MUSKEGON, Mich. (WOOD) — As the State of Michigan is on track to shatter absentee voter records this Election Day, a local clerk is talking about the most common mistakes that could keep your ballot from being counted.
City of Muskegon Clerk Ann Meisch said her staff has already checked in and verified the signature of more than 5,000 absentee ballots.
In a much smaller pile, Meisch pulled out the ballots that need correcting before they can be opened and counted on Election Day.
“That does not match,” Meisch said comparing a signature on the outside of a ballot envelope to the signature on that voter’s registration form.
An absentee ballot that arrives with a mismatched signature, or no signature at all, will be rejected come Election Day, but first, the clerk will make every effort to contact the voter and collect a valid signature.
“We look to see if we have a phone number for them so we can contact them,” Meisch said. “If not, we actually go to their house and we try to get their signature that way from them and we explain it to them. We also send letters as well, but we will make every attempt all the way up until Election Day.”
Meisch said this has always been the protocol in her office, but just this month, it became Michigan law for clerks to contact voters if the signature on the absentee ballot is missing or doesn’t match the signature on file.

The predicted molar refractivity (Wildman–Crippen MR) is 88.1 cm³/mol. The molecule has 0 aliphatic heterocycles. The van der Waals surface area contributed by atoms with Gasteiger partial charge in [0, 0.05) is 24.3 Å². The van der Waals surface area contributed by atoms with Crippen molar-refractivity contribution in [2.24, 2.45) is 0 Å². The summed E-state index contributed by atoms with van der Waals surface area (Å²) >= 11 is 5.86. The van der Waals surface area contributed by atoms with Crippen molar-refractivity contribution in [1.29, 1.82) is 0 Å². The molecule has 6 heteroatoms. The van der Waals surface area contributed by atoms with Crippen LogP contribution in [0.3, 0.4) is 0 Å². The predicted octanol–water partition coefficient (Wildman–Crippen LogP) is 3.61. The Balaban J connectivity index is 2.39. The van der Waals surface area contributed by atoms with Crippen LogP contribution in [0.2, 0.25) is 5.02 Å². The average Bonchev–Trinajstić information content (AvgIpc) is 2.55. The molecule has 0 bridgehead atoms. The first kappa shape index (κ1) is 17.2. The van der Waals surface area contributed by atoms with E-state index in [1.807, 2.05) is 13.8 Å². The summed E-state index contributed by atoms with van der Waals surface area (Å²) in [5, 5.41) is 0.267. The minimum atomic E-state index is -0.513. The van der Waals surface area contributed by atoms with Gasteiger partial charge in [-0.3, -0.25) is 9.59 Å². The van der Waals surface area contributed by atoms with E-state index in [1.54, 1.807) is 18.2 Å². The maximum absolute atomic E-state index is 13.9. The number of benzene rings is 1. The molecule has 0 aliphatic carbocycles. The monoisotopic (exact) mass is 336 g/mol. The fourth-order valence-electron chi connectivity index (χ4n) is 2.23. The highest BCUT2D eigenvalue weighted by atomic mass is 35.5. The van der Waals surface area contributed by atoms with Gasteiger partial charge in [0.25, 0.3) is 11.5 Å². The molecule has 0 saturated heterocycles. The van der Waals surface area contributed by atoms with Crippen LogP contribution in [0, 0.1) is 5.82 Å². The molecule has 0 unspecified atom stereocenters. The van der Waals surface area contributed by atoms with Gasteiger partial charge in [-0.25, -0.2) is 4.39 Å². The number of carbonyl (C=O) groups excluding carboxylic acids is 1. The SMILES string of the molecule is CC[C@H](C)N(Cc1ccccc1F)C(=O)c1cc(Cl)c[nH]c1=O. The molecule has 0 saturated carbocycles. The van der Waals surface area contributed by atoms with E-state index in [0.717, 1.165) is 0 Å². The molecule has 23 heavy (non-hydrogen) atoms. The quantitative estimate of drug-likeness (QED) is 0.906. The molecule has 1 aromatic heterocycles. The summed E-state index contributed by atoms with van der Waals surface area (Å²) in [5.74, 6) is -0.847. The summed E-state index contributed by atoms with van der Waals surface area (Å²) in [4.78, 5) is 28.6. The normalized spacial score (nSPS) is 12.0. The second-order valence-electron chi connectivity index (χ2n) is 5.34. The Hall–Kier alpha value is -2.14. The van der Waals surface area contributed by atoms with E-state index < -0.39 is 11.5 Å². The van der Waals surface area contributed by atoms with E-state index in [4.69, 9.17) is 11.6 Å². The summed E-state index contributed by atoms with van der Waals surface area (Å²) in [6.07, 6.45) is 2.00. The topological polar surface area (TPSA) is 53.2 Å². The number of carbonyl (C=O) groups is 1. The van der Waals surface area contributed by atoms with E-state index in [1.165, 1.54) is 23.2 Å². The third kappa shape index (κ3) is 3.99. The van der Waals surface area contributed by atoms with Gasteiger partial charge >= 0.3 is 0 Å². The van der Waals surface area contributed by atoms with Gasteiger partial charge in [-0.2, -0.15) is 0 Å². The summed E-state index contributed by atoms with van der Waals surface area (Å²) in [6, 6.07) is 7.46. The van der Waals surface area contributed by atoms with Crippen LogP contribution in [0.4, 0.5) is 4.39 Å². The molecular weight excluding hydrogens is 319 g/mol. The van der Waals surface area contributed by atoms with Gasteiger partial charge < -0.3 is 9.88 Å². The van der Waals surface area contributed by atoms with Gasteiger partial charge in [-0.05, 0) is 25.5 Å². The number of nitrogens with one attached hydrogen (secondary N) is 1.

If a voter registered or requested their absentee ballot online, the signature on file at the Secretary of State’s office is the one used for verification.
Michigan Secretary of State Jocelyn Benson made the push for such legislative change following the August 2020 primary election where 2,225 ballots were rejected statewide because of missing or mismatched signatures.
In the City of Muskegon, Meisch said it usually comes down to just a handful or so that end up rejected each election.
“On this election it could be a dozen, (or) it could be 20,” she said. “That’s a higher amount, but also we have already the highest amount of absentee ballots we’ve ever experienced. “So. I do expect it to be a little bit more than what we normally have.”
She said other signature mishaps have to do with power of attorney.
“We’ll get a few where the power of attorney will have signed it, and it’ll say ‘POA’ next to it, but under the election law, power of attorneys cannot sign for a voter,” Meisch said.
When it comes to “spoiling a ballot,” Meisch said that’s very different than a ballot that gets rejected.
She most spoiled ballots result from a voter requesting a do-over of sorts.
“It’s a whole lot of ‘I messed up’, or maybe it arrived to them in the mail and it got wrinkled or something like that,” Meisch said. “Or sometimes people lose it too or it never arrives.”
She said her office marks the ballot spoiled in their system and then issues the voter a new blank ballot.